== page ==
New York press denounces efforts to bring back prison-based gerrymandering
by Leah Sakala, August 1, 2011
New York media have a long history of standing up for fair districting in the state of New York, and their role in current debate around bringing back the repugnant practice of prison-based gerrymandering is no different. Newspapers across the state continue to expose the harm of reverting back to a redistricting schema that undermines democracy by counting non-voting incarcerated populations in the wrong place.
There are currently two interrelated issues that are jeopardizing New York’s enforcement of its 2010 law to end prison-based gerrymandering, and recent editorials from newspapers throughout New York shed light on how the state’s democracy is at stake.
Issue #1: Several legislators, including Senator Betty Little, are suing to repeal last year’s law to end prison-based gerrymandering in New York.
The New York Times published an editorial, Real Prisoners, Phantom Residents, soon after the lawsuit was filed:
The New York State Legislature took a stand for electoral fairness last year when it banned prison-based gerrymandering, the cynical practice of counting prison inmates as “residents” to pad the population of legislative districts. The new law required that inmates be counted as residents of their home districts….
Many county governments with large prisons, including counties represented by Senator Little, have emphatically rejected the strategy of counting inmates as “residents.” Those governments rightly determined that the practice unfairly inflated the voting power of towns with prisons while diluting the power of others. Given the facts, the court should have an easy time dismissing this suit.
Issue #2: Rather than complying with New York’s current law, the Legislative Task Force on Demographic Research and Reapportionment (LATFOR) has announced that it plans to continue to count incarcerated people where they are imprisoned instead of where they legally reside.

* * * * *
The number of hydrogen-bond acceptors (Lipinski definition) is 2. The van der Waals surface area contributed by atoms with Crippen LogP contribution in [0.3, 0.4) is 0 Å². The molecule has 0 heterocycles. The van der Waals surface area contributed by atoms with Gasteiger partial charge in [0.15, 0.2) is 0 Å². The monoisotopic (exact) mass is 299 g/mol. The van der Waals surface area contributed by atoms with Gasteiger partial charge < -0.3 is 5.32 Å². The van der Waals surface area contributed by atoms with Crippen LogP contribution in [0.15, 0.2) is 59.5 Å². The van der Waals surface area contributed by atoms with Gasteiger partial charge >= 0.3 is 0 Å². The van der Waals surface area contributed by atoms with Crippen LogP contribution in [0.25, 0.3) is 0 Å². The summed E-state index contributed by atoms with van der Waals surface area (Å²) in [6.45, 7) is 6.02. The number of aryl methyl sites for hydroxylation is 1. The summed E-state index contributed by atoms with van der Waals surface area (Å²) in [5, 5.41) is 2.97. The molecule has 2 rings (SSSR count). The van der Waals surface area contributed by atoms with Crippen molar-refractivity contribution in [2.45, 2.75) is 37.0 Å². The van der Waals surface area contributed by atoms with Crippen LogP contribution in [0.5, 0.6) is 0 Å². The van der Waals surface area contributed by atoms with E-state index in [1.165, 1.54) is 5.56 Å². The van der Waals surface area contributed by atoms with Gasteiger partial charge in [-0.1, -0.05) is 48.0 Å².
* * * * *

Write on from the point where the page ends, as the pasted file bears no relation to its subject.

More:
The New York Times‘s recent editorial declares:
Last year, when Democrats controlled all three branches of government, they passed a law to end prison gerrymandering. Republicans sued, but the case is still in its early stages. The redistricting panel — the Legislative Advisory Task Force on Demographic Research and Reapportionment — has decided to ignore the law while the Republicans’ suit goes forward.
As lawmakers draw their districts, and New York’s Congressional maps, they have access to a large bag of tricks to keep themselves and their favorites in power. But this one isn’t just shameless. It’s flat-out illegal.
The Albany Times Union‘s editorial, What happened to the promise?, laments:
[I]f there was any pretense left that this was going to be an honest process, the task force threw it away in declaring that it will ignore a law requiring state prison inmates to be counted for redistricting purposes where their homes are, not where they’re incarcerated and have no representative to speak of.
The Rochester Democrat and Chronicle also published a recent editorial, Independence is key in state redistricting:
[A]rrogance also can be seen in Senate Republicans’ insistence on ignoring a new state law related to redistricting. The law adopted last year no longer allows many rural upstate communities to count state prison inmates as residents in the census. The vast majority of New York’s 56,000 state prison inmates are from urban areas such as New York City, Rochester and Buffalo.
The fact that all of the above newspapers have come out so strongly against prison-based gerrymandering in the state of New York shows that this issue extends far beyond questions of partisanship or geography. Simply put, when incarcerated people are counted in the wrong place, every single New York voter who doesn’t live near a prison loses out. As these editorials point out, legislators have an obligation to ensure that each voter has equal voting clout. Keeping prison-based gerrymandering out of New York is essential to ensure the constitutional guarantee of “One person, One vote.”